• Take dried lavender bunches and hang them up around your home. This not only helps to passively ward off bugs but also makes for quite the aesthetic decoration!

Possible Considerations to Make

lavender flowers in scoop with bottle of lavender oil beside

Always remember to dilute your lavender oil before using it on your skin.

©Halil ibrahim mescioglu/

Using lavender is mostly straightforward, but with all things, there is a necessary level of caution. Firstly, always be sure to dilute the oil with another kind of carrier oil before applying it to your skin. A good ratio is around 5-10 drops of oil to 30 ml of your choice in carrier oil. Then, even if it’s diluted, do a quick patch test on your arm before full application. Some allergies can creep up on you!

You should also avoid any sensitive areas on the body, like your eyes, ears, or mouth. The risk can be greater if you don’t look into purchasing a reputable brand of oil. Check the labels for terms like “therapeutic grade,” or “organic,” to find the best quality product. Don’t break the bank- but try not to invest in the cheapest option, either.

When storing your oil, make sure that it isn’t exposed to sunlight. This can degrade its quality and make it far less effective at doing its job. This sunlight exposure could be another indicator that you aren’t buying quality oil- your lavender oil should never come in a clear or plastic bottle. Look out instead for pure essential oils stored in dark-colored glass bottles.

Other Natural Bug Repellent Options

lemon eucalyptus

Lemon eucalyptus oil is another fantastic insect-prevention option.


Lavender definitely stands out because of all of its fantastic qualities, but nature has a variety of other natural plants/substances that can help with warding off pests. Here are a few other popular options, some that you might have lying around.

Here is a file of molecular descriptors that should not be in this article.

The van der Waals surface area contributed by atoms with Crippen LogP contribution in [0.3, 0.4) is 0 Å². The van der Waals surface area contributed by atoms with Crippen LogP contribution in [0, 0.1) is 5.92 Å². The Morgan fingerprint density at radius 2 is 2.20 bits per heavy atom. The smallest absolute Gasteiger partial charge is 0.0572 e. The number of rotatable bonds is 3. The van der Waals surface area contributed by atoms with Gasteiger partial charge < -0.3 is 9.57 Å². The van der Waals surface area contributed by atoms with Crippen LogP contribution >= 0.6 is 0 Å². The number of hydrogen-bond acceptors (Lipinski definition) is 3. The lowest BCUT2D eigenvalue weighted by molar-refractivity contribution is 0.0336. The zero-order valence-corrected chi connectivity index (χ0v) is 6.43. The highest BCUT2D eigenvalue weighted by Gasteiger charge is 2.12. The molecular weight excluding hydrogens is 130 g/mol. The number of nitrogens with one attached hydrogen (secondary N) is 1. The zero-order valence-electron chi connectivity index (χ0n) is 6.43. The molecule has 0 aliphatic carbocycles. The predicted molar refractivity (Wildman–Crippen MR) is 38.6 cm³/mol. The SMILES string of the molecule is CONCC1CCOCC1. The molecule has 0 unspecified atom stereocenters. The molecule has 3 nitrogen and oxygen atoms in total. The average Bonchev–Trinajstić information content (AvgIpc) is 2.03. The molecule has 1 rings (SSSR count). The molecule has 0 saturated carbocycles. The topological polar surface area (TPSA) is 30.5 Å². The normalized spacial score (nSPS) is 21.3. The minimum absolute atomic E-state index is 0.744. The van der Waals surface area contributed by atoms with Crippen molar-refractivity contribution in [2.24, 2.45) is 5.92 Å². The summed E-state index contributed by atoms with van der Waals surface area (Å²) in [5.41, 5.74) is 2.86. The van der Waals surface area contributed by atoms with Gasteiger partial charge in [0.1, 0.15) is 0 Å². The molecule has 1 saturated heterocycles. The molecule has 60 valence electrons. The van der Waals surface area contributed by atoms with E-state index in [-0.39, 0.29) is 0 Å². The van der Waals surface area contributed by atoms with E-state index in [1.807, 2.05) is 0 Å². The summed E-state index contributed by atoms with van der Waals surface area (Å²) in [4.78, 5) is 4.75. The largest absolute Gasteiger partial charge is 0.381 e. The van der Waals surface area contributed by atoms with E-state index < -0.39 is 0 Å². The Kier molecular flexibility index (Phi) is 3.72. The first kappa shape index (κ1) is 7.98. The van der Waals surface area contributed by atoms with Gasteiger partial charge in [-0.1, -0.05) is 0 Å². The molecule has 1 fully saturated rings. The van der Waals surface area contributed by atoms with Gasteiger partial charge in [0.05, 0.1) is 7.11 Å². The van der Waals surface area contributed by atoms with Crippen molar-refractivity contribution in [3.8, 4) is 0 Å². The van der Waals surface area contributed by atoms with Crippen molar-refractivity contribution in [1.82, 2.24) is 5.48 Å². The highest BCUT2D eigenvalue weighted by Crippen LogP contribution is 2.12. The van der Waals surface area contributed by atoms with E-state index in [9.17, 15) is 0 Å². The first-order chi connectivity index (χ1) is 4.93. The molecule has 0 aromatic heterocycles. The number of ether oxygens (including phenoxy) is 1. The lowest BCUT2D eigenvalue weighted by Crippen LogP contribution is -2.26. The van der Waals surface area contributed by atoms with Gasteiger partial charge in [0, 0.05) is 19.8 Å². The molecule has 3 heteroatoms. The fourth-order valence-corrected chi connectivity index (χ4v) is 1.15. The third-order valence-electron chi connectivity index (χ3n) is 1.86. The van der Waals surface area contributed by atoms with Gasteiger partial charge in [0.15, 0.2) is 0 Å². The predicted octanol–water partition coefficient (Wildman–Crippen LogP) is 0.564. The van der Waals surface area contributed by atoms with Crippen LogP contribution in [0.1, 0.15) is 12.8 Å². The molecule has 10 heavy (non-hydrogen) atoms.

1. Lemon Eucalyptus Oil: This oil has actually been recognized by the Center for Disease Control (CDC) for its ability to prevent mosquitos.
  2. Citronella: You might have seen this on a candle before, as it’s a common mosquito repellent.
  3. Peppermint Oil: Peppermint oil can be used to repel spiders and ants, and there’s even been evidence that it can ward off mice!
  4. Tea Tree Oil: This oil is pretty well-known for its antiseptic properties. It can repel mosquitos, ticks, and ants with ease.
  5. Cedarwood Oil: Helpful for moth problems, this oil can be used in closets and drawers to protect valuable clothing items.

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About the Author

Sam Hindman is a writer at A-Z animals covering a range of topics, including pet care, plant care, pest control and travel destinations. She is currently pursuing a Bachelor's Degree in Multimedia Studies at Point Park University, set to graduate in the spring of 2024. A resident of Pittsburgh, Pennsylvania, when she isn't writing, she's spending time with her beloved cat Archie.